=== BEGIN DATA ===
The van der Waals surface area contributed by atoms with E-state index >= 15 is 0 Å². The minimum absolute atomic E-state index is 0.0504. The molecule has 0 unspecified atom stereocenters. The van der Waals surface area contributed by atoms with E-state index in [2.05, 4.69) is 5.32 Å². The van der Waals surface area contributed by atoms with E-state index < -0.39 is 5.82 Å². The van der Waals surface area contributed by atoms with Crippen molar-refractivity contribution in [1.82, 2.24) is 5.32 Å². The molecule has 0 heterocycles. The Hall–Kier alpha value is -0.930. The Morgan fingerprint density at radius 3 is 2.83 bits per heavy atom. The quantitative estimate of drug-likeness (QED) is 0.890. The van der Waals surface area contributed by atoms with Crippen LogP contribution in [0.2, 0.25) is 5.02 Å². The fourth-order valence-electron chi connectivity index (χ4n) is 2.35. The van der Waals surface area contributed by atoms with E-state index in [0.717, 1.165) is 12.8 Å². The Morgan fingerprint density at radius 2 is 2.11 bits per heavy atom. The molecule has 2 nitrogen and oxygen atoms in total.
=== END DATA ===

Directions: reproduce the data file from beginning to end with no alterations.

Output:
The van der Waals surface area contributed by atoms with E-state index >= 15 is 0 Å². The minimum absolute atomic E-state index is 0.0504. The molecule has 0 unspecified atom stereocenters. The van der Waals surface area contributed by atoms with E-state index in [2.05, 4.69) is 5.32 Å². The van der Waals surface area contributed by atoms with E-state index < -0.39 is 5.82 Å². The van der Waals surface area contributed by atoms with Crippen molar-refractivity contribution in [1.82, 2.24) is 5.32 Å². The molecule has 0 heterocycles. The Hall–Kier alpha value is -0.930. The Morgan fingerprint density at radius 3 is 2.83 bits per heavy atom. The quantitative estimate of drug-likeness (QED) is 0.890. The van der Waals surface area contributed by atoms with Crippen LogP contribution in [0.2, 0.25) is 5.02 Å². The fourth-order valence-electron chi connectivity index (χ4n) is 2.35. The van der Waals surface area contributed by atoms with E-state index in [0.717, 1.165) is 12.8 Å². The Morgan fingerprint density at radius 2 is 2.11 bits per heavy atom. The molecule has 2 nitrogen and oxygen atoms in total.